Oculus Rift: LUNAR FLIGHT – experience the moon

Logo Lunar Flight

For some days now I am a proud owner of an Ocu­lus Rift deve­lo­per kit. Sin­ce I atten­ded a press demo of EVE VALKYRIE at the Games­com this sum­mer, the device just would not let me go. The expe­ri­ence was so inten­si­ve and the fee­ling of the game so inno­va­ti­ve, that I think the OR will be THE most signi­fi­cant revo­lu­ti­on in the gaming sec­tor of recent years. So I regu­la­ri­ly che­cked ebay for a device, very well knowing that I can only get a deve­lo­per ver­si­on at the moment – and that it suf­fers by see­ing a grid pat­tern due to the low reso­lu­ti­on of the dis­play at just 1280 by 800 pixels. But for tests and pro­bab­ly expe­ri­ments with the various deve­lo­per IDEs I did not care. And real­ly: with lots of the avail­ab­le tech­de­mos you just for­get the low reso­lu­ti­on immedia­te­ly, being ent­ran­ced by the unbe­liev­a­ble immersion.

You should not dis­re­gard, howe­ver, the pro­blems with »simu­la­tor sick­ness«. What hap­pens in the game does not fit to what the organ respon­si­ble for sen­se of balan­ce in the midd­le of your ear tells the brain – so even per­sons not sus­cep­ti­ble to sea- or tra­vel sick­ness that have no pro­blems whatsoever with modern 3D-com­pu­ter games can get affec­ted. Belie­ve me, I know what I’m tal­king about. :o) The deve­lo­pers of the device is try­ing to mini­mi­ze the­se simu­la­tor sick­ness effecs by impro­ving the head tra­ckers, but I think this pro­blem will per­sist. Becau­se of the organ in your midd­le ear.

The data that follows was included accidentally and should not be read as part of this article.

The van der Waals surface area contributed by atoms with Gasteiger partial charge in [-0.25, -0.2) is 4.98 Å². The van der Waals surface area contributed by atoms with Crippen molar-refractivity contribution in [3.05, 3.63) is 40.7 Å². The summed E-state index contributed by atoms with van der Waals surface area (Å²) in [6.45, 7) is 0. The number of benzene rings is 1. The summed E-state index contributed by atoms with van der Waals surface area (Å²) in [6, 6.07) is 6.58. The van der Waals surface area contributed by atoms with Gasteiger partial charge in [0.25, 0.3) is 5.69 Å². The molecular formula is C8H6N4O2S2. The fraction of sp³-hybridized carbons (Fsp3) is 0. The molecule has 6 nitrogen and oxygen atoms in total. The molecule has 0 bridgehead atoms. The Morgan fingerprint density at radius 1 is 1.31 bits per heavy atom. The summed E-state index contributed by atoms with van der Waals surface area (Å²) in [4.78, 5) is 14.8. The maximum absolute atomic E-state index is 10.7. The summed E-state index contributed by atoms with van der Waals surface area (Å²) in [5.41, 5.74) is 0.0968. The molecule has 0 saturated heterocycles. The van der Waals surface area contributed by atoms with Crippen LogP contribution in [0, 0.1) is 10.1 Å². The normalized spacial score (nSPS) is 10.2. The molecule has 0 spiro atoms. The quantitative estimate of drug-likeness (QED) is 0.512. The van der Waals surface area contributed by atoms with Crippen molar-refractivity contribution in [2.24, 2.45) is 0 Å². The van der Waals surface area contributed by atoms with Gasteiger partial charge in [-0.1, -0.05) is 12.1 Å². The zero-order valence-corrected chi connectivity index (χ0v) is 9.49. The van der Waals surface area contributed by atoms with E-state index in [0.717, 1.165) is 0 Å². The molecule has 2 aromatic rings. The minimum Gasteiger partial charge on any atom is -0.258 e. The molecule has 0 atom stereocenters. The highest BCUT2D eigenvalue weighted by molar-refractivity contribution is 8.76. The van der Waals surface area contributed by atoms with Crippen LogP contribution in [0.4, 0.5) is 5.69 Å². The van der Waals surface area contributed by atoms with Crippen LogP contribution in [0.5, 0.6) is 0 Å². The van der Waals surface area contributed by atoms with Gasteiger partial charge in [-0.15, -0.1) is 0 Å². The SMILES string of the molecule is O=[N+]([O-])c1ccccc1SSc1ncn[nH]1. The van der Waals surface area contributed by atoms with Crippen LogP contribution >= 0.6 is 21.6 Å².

Bes­i­des the tech demos the­re are alrea­dy the first ful­ly play­a­ble games that sup­port the ocu­lus Rift. One of tho­se is LUNAR FLIGHT.

LUNAR FLIGHT basi­cal­ly draws from one of the oldest – and pro­bab­ly »clas­si­cal« game princi­ples: LUNAR LANDER or pro­bab­ly SPACE TAXI. You had to navi­ga­te a small pixel-ship in a 2D side­view by skill­full use of thrus­ters to land on the moon (or some­place else).

In LUNAR FLIGHT you are sea­ted in the cock­pit of a moon lan­der that reminds clear­ly of the ear­ly NASA ori­gi­nals. You steer the flight of the ship by a seri­es of thrus­ters that are posi­tio­ned stra­te­gi­cal­ly around the ves­sel. What will appeals to fans of rea­lism is also the cau­se that this kind of con­trol will not beco­me easi­ly acces­si­ble to the play­er – even if the­re are mecha­nisms in place to help stee­ring the lander.
Some hints for the start: at first just play with ver­ti­cal thrust and just get a fee­ling for what hap­pens. Lift off some times and land again. After that try to lift off and just test the yaw by firing the cor­re­spon­ging thrus­ters, but stay obe the lan­ding pad so you can still do a con­trol­led lan­ding. If you’­ve got a hand­le on that you can try to fly to ano­t­her lan­ding pad (nav­point). You pro­bab­ly will want to deac­ti­va­te the auto align­ment of the ship, espe­cial­ly when lan­ding it can be more of a nui­sance than help.